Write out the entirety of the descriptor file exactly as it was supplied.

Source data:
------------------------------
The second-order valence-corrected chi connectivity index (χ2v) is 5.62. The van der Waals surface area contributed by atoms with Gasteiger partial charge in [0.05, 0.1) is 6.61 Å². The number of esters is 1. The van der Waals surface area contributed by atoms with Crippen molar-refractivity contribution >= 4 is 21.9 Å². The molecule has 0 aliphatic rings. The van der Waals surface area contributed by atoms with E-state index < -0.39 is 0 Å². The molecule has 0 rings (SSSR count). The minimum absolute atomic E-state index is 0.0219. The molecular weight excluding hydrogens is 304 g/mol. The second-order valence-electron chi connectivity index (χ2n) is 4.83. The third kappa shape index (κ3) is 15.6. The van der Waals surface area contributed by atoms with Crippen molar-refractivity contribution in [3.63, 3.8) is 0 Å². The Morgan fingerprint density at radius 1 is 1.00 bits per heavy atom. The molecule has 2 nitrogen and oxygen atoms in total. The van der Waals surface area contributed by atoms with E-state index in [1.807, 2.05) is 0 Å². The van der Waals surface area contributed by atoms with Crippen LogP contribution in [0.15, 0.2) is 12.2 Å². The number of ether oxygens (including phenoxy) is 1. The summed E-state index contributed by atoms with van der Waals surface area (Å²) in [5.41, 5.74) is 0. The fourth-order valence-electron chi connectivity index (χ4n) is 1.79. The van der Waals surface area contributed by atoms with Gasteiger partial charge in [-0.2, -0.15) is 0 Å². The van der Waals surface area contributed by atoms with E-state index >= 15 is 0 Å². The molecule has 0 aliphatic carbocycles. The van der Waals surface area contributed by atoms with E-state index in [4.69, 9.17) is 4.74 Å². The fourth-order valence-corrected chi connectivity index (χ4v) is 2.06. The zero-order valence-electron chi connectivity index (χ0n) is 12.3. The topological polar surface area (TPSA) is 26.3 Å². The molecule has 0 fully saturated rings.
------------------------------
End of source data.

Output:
The second-order valence-corrected chi connectivity index (χ2v) is 5.62. The van der Waals surface area contributed by atoms with Gasteiger partial charge in [0.05, 0.1) is 6.61 Å². The number of esters is 1. The van der Waals surface area contributed by atoms with Crippen molar-refractivity contribution >= 4 is 21.9 Å². The molecule has 0 aliphatic rings. The van der Waals surface area contributed by atoms with E-state index < -0.39 is 0 Å². The molecule has 0 rings (SSSR count). The minimum absolute atomic E-state index is 0.0219. The molecular weight excluding hydrogens is 304 g/mol. The second-order valence-electron chi connectivity index (χ2n) is 4.83. The third kappa shape index (κ3) is 15.6. The van der Waals surface area contributed by atoms with Crippen molar-refractivity contribution in [3.63, 3.8) is 0 Å². The Morgan fingerprint density at radius 1 is 1.00 bits per heavy atom. The molecule has 2 nitrogen and oxygen atoms in total. The van der Waals surface area contributed by atoms with E-state index in [1.807, 2.05) is 0 Å². The van der Waals surface area contributed by atoms with Crippen LogP contribution in [0.15, 0.2) is 12.2 Å². The number of ether oxygens (including phenoxy) is 1. The summed E-state index contributed by atoms with van der Waals surface area (Å²) in [5.41, 5.74) is 0. The fourth-order valence-electron chi connectivity index (χ4n) is 1.79. The van der Waals surface area contributed by atoms with Gasteiger partial charge in [-0.2, -0.15) is 0 Å². The van der Waals surface area contributed by atoms with E-state index >= 15 is 0 Å². The molecule has 0 aliphatic carbocycles. The van der Waals surface area contributed by atoms with E-state index in [4.69, 9.17) is 4.74 Å². The fourth-order valence-corrected chi connectivity index (χ4v) is 2.06. The zero-order valence-electron chi connectivity index (χ0n) is 12.3. The topological polar surface area (TPSA) is 26.3 Å². The molecule has 0 fully saturated rings.